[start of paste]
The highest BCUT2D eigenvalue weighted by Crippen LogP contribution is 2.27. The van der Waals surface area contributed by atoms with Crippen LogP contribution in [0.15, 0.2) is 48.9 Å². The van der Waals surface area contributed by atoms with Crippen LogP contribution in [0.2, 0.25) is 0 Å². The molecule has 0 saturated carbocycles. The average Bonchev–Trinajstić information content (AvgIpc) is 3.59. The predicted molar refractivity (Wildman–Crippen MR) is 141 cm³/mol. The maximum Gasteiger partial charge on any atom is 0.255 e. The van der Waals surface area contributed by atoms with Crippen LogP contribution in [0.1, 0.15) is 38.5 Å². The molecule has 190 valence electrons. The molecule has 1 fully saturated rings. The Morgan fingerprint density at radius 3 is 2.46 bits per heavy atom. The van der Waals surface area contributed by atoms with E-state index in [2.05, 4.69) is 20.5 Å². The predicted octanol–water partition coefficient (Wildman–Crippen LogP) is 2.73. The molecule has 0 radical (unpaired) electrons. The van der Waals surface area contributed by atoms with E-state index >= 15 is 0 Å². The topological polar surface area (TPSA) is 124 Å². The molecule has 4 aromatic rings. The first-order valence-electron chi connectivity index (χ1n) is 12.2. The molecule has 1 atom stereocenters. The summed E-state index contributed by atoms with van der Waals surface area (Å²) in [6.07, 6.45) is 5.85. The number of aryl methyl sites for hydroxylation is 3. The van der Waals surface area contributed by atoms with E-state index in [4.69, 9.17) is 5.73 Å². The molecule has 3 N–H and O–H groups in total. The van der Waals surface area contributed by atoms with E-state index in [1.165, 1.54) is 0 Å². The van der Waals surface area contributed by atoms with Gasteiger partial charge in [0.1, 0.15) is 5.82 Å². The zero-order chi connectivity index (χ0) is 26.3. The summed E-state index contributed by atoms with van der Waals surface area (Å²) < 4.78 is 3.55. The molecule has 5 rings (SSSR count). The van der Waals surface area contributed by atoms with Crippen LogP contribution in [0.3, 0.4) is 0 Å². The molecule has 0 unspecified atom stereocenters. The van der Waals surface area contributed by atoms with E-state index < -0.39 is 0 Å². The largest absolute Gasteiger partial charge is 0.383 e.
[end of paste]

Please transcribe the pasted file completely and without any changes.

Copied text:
The highest BCUT2D eigenvalue weighted by Crippen LogP contribution is 2.27. The van der Waals surface area contributed by atoms with Crippen LogP contribution in [0.15, 0.2) is 48.9 Å². The van der Waals surface area contributed by atoms with Crippen LogP contribution in [0.2, 0.25) is 0 Å². The molecule has 0 saturated carbocycles. The average Bonchev–Trinajstić information content (AvgIpc) is 3.59. The predicted molar refractivity (Wildman–Crippen MR) is 141 cm³/mol. The maximum Gasteiger partial charge on any atom is 0.255 e. The van der Waals surface area contributed by atoms with Crippen LogP contribution in [0.1, 0.15) is 38.5 Å². The molecule has 190 valence electrons. The molecule has 1 fully saturated rings. The Morgan fingerprint density at radius 3 is 2.46 bits per heavy atom. The van der Waals surface area contributed by atoms with E-state index in [2.05, 4.69) is 20.5 Å². The predicted octanol–water partition coefficient (Wildman–Crippen LogP) is 2.73. The molecule has 0 radical (unpaired) electrons. The van der Waals surface area contributed by atoms with E-state index >= 15 is 0 Å². The topological polar surface area (TPSA) is 124 Å². The molecule has 4 aromatic rings. The first-order valence-electron chi connectivity index (χ1n) is 12.2. The molecule has 1 atom stereocenters. The summed E-state index contributed by atoms with van der Waals surface area (Å²) in [6.07, 6.45) is 5.85. The number of aryl methyl sites for hydroxylation is 3. The van der Waals surface area contributed by atoms with E-state index in [4.69, 9.17) is 5.73 Å². The molecule has 3 N–H and O–H groups in total. The van der Waals surface area contributed by atoms with E-state index in [1.165, 1.54) is 0 Å². The van der Waals surface area contributed by atoms with Gasteiger partial charge in [0.1, 0.15) is 5.82 Å². The zero-order chi connectivity index (χ0) is 26.3. The summed E-state index contributed by atoms with van der Waals surface area (Å²) < 4.78 is 3.55. The molecule has 5 rings (SSSR count). The van der Waals surface area contributed by atoms with Crippen LogP contribution in [0.3, 0.4) is 0 Å². The molecule has 0 unspecified atom stereocenters. The van der Waals surface area contributed by atoms with E-state index < -0.39 is 0 Å². The largest absolute Gasteiger partial charge is 0.383 e.